Archive for May, 2010

Local governments try to make it a little easier for you to pay them

Wednesday, May 5th, 2010

This offer good only until June 30

This offer good only until June 30

If you’re not a full-time regular company employee or a civil servant or a pensioner, then this month you will receive a notice from your local government informing you of how much local taxes (shiminzei, tominzei, kuminzei, kenminzei, etc.) you owe them. If you are a full-time regular company employee or a civil servant or a pensioner, then your local taxes, calculated from how much income you made last year, is divided by 12 and subtracted from your monthly pay for the next year. This fact of Japanese civic life often comes as a shock to new company workers, who don’t pay any local tax their first year and then suddenly get socked with these taxes starting the second year of employment. Also, when full-time workers quit their companies they usually receive a notice in the mail telling them to immediately pay their local tax.

I can’t find any statistics for how many of these people do pay immediately, but in the case of foreign workers, who may be going back to their home countries, I’ve heard local governments lose a lot of money because it’s impossible to follow up on foreign scofflaws, unless they decide to return at a later date, at which point they may be waiting for them.

In some cases local taxes amount to more than income taxes. The lowest income tax bracket is 5 percent, but the average local tax is 10 percent (usually 4 percent prefectural plus 6 percent city, town, village or ward). I am self-employed and what with business expenses I usually pay at least twice as much local tax as I pay income tax, which means the notice that arrives in May can be quite a downer, especially since it comes at around the same time that the bill for my next year’s national health insurance — also calculated based on my income tax return — arrives as well.

In almost all cases, employers take care of the paperwork for their full-time employees, but everyone else has to do it themselves, which is why local governments tend toward a carrot-and-stick approach to make sure people pay. In the past, some local governments reportedly offered a slight discount if you paid everything right away.

However, many people don’t save enough money during the year to be able to pay all at once, so they take the option of paying in four installments: June, August, October and January. Since convenience stores don’t accept local tax payments, you have three options: pay at the post office, pay at a bank or pay at your local government office. All those places are only open during normal business hours, which means working people have to take time off to do it. So more and more local governments are encouraging people to set up automatic withdrawals from their bank accounts. Such a system not only is more convenient for the person, but also guarantees that the local government gets paid, as long as there’s enough money in the account when the withdrawal is scheduled. My local government, which happens to be Arakawa Ward, even offers an incentive: hijiki seaweed, nori (laver), rice or dried fish seasoning to 300 people who sign up for automatic withdrawals and are chosen at random.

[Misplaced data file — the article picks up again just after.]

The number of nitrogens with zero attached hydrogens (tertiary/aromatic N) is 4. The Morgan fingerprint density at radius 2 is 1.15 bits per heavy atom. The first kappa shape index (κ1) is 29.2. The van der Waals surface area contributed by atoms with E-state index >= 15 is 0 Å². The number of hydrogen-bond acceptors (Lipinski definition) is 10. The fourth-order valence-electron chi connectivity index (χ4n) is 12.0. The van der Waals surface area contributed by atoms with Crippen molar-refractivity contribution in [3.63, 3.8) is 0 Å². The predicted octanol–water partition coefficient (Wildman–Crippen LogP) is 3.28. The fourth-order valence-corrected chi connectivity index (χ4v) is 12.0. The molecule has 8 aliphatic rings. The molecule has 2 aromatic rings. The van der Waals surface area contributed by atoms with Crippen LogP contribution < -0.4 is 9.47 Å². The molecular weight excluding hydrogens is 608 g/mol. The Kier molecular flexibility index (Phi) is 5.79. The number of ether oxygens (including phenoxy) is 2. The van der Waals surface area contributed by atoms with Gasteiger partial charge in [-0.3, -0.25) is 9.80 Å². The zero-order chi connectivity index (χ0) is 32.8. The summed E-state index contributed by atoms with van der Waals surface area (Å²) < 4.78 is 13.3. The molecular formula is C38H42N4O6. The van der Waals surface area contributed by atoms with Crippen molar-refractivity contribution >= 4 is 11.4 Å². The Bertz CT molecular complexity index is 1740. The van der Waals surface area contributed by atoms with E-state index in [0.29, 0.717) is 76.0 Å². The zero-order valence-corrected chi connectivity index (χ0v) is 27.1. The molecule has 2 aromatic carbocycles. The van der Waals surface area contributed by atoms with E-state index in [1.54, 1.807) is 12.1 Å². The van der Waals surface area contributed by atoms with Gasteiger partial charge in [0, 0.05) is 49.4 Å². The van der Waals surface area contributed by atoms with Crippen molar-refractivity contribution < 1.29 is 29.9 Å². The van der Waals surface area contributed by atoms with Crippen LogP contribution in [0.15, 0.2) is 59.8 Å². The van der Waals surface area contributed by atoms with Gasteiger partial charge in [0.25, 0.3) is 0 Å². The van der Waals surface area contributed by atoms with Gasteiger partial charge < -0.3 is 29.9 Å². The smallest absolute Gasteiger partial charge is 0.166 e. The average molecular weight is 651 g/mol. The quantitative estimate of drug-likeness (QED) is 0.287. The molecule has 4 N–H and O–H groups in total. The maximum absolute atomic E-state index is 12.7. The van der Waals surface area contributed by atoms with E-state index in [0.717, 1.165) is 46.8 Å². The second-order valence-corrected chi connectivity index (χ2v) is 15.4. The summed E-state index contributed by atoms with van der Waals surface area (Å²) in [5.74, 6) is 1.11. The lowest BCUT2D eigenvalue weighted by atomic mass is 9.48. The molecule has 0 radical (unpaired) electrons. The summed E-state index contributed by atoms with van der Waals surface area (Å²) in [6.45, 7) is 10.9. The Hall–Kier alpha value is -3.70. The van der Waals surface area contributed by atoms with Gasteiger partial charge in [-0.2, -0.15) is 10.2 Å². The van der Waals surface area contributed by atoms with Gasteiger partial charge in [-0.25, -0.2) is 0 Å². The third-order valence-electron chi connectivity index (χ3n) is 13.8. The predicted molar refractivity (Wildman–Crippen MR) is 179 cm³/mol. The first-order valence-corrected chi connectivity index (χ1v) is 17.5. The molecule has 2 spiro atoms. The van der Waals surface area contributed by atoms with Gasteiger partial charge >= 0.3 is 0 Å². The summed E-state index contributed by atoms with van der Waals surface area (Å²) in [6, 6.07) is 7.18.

Not easy being green: Eco-point system tests patience

Saturday, May 1st, 2010

This checklist could save your life

This checklist could save your life

By now a lot of people have taken advantage of the government’s Eco-point system, which proffers yen-value points when you purchase goods that have been deemed energy-saving in some shape or form. These points can be redeemed for putatively eco-friendly goods and services. We’ve already noted that the system seems to be designed to stimulate the economy rather than save the environment, but since the economy really does need stimulating I probably shouldn’t be complaining.

But others certainly are complaining, not so much because the Eco-point system is hypocritical about energy-saving (it is, but more on that later), but rather because it’s such a royal pain in the neck. The Web is full of detailed grousing about the paperwork necessary for redeeming one’s points. Some people have found it so complicated that they’ve actually given up — and these are Japanese. Since any explanations in English on how to redeem points are cursory at best (the bureaucracies in charge of the system don’t provide English instructions themselves), many non-Japanese are effectively shut out of the deal.

Several weeks ago we bought a new television at a discount store. The purchase earned us 12,000 Eco-points. When you buy an item that qualifies, the saleperson gives you a spiel about what to do. If consumers aren’t prepared for the spiel — and I doubt that many are — much of it will go over their heads. The salesman gives you several forms, including an application that he himself will partially fill out and a checklist that will help you go through the steps for filling out the application. He will tell you that you must fill out the warranty card that comes with your purchase. Most people never bother doing that until they have a problem with their purchase and need to get it fixed. But to redeem your Eco-points you have to fill in all the information on your warranty card, make a photocopy of it, and attach the photocopy to your application.

Continue reading about Eco-points in Japan →

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